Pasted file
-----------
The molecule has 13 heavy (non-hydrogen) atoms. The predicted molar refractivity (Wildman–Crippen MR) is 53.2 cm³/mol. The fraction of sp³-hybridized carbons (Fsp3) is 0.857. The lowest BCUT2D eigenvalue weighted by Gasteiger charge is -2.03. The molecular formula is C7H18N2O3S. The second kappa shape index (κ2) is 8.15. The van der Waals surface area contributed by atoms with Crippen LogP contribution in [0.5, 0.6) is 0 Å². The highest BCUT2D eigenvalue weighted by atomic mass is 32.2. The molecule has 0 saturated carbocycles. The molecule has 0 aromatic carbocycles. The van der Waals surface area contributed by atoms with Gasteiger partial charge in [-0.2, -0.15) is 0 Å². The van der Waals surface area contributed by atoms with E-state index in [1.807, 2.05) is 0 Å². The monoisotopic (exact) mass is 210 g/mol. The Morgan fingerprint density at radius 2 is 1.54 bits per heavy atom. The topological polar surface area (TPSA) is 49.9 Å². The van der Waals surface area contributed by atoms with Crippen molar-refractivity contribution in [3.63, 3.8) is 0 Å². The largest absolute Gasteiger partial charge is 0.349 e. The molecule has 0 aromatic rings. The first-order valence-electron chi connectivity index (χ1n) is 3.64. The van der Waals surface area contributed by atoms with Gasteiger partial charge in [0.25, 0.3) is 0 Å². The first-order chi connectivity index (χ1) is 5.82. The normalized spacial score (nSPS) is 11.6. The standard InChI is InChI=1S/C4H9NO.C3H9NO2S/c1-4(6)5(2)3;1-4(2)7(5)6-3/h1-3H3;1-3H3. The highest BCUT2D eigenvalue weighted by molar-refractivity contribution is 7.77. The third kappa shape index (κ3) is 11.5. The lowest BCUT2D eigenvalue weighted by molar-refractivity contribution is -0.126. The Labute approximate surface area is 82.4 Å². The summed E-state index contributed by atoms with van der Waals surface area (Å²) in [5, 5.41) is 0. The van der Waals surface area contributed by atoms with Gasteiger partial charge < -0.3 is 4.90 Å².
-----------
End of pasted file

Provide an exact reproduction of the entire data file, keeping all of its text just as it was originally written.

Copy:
The molecule has 13 heavy (non-hydrogen) atoms. The predicted molar refractivity (Wildman–Crippen MR) is 53.2 cm³/mol. The fraction of sp³-hybridized carbons (Fsp3) is 0.857. The lowest BCUT2D eigenvalue weighted by Gasteiger charge is -2.03. The molecular formula is C7H18N2O3S. The second kappa shape index (κ2) is 8.15. The van der Waals surface area contributed by atoms with Crippen LogP contribution in [0.5, 0.6) is 0 Å². The highest BCUT2D eigenvalue weighted by atomic mass is 32.2. The molecule has 0 saturated carbocycles. The molecule has 0 aromatic carbocycles. The van der Waals surface area contributed by atoms with Gasteiger partial charge in [-0.2, -0.15) is 0 Å². The van der Waals surface area contributed by atoms with E-state index in [1.807, 2.05) is 0 Å². The monoisotopic (exact) mass is 210 g/mol. The Morgan fingerprint density at radius 2 is 1.54 bits per heavy atom. The topological polar surface area (TPSA) is 49.9 Å². The van der Waals surface area contributed by atoms with Crippen molar-refractivity contribution in [3.63, 3.8) is 0 Å². The largest absolute Gasteiger partial charge is 0.349 e. The molecule has 0 aromatic rings. The first-order valence-electron chi connectivity index (χ1n) is 3.64. The van der Waals surface area contributed by atoms with Gasteiger partial charge in [0.25, 0.3) is 0 Å². The first-order chi connectivity index (χ1) is 5.82. The normalized spacial score (nSPS) is 11.6. The standard InChI is InChI=1S/C4H9NO.C3H9NO2S/c1-4(6)5(2)3;1-4(2)7(5)6-3/h1-3H3;1-3H3. The highest BCUT2D eigenvalue weighted by molar-refractivity contribution is 7.77. The third kappa shape index (κ3) is 11.5. The lowest BCUT2D eigenvalue weighted by molar-refractivity contribution is -0.126. The Labute approximate surface area is 82.4 Å². The summed E-state index contributed by atoms with van der Waals surface area (Å²) in [5, 5.41) is 0. The van der Waals surface area contributed by atoms with Gasteiger partial charge < -0.3 is 4.90 Å².